Examples of Questionable & Contradictory Information


Example 1:

Anh Nguyen and her two children receive TAFDC and SNAP. Recently one of her children was approved for SSI. Ms. Nguyen submits a rent receipt showing that her subsidized rent is increasing from $200 to $450 per month. Based on the totality of this information this change is not questionable. Her rent is increasing because her family’s income has increased. This makes logical sense as it relates to the case as a whole.


Example 2:

Matt Medeiros is applying for SNAP benefits for the first time. He reports that his hours at his job have been cut and he is now only averaging $800 per month in gross income. He reports that his monthly rent is $1000 and that no utilities are included.  He has a small balance in a savings account.  Matt has been unable to pay his rent in full for 2 months, and has received warning notices from his phone and electric companies.

As Mr. Medeiros’ explanation is plausible and the Department has no other information that contradicts what was reported during the interview, we should not consider anything he told us to be questionable or contradictory at this time.

Mr. Medeiros is not required to provide a statement about not meeting expenses as he explained that during the interview process.  Per SNAP policy, he is allowed to self-declare these expenses in writing. It is extremely important that a detailed narrative be created so it is clear to the next person reviewing this case what he reported at the time of application.


Example 3:

Monica Jeffers reports on her Interim Report that there is no change in her income ($2000 gross per month) or shelter costs ($700 in rent and phone SUA). However, she is newly reporting that she has obtained a child care subsidy through EEC and is now paying $100 per week for each of her two children to go to an after school program 3 days per week ($200 per week total). Although the expenses claimed are within Ms. Jeffers’ income, the amount sounds more in line with costs for someone without an EEC subsidy.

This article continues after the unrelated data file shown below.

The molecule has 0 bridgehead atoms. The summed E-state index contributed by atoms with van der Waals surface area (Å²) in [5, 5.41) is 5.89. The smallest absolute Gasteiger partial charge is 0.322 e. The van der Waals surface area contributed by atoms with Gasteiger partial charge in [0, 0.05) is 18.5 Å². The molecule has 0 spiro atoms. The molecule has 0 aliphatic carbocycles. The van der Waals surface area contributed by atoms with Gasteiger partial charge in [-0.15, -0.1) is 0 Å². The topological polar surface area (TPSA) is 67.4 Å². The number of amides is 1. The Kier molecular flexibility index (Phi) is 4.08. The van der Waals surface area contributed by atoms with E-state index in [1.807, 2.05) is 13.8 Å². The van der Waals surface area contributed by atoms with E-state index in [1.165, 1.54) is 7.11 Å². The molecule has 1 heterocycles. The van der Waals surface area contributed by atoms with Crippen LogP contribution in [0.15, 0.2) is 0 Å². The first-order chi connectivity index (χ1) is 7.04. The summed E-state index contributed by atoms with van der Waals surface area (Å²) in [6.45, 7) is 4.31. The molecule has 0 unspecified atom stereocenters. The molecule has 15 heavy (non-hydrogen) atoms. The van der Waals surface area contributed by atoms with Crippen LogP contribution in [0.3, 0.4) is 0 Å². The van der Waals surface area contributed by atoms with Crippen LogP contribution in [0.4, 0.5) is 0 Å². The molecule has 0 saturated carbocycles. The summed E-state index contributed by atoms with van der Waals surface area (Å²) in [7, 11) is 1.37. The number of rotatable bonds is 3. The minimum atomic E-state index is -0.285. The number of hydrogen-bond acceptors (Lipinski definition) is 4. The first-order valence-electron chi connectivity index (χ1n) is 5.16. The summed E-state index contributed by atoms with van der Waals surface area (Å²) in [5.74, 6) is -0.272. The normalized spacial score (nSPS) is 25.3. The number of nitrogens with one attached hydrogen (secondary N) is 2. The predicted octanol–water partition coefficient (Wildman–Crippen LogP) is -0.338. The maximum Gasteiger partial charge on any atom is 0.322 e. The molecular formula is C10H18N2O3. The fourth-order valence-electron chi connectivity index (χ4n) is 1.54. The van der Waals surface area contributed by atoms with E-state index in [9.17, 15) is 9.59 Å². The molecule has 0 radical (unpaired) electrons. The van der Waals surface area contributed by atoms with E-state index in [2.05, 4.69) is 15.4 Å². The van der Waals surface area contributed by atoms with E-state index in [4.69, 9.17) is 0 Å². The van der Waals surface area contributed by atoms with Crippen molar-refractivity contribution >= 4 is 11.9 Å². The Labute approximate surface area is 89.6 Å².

It is appropriate for the case manager to contact Ms. Jeffers.  She explains that the amount is actually only $10 per week, per child not $100. Because the amount annotated on the IR was $100, a VC-1 must be sent to Ms. Jeffers so she can send a new self-declaration that identifies the correct expense. The IR must be processed without the dependent care expense, as it is an optional verification. The dependent care expense will be applied and benefits recalculated if and when verification is received.


Example 4

Tina Sullivan is reapplying for EAEDC and SNAP. Her cases closed 2 months ago due to returned mail with an out of state address that the Department received through the National Change of Address match.  Ms. Sullivan claims that she is living with her adult daughter in Lowell at the address the Department had on file when her case closed.

This same issue occurred twice in the last year.  In light of this, her residency now is questionable. The case manage must issue a VC-1 requesting proof of Massachusetts residency.  In addition, a referral must be made to the FIDM Unit as there appears to be ongoing reason to believe Ms. Sullivan is no longer a Massachusetts resident.


Verifications Policy and Procedures (EAEDC)

Verifications Policy and Procedures (SNAP)

Verifications Policy and Procedures (TAFDC)



  Last Update:  September 29, 2017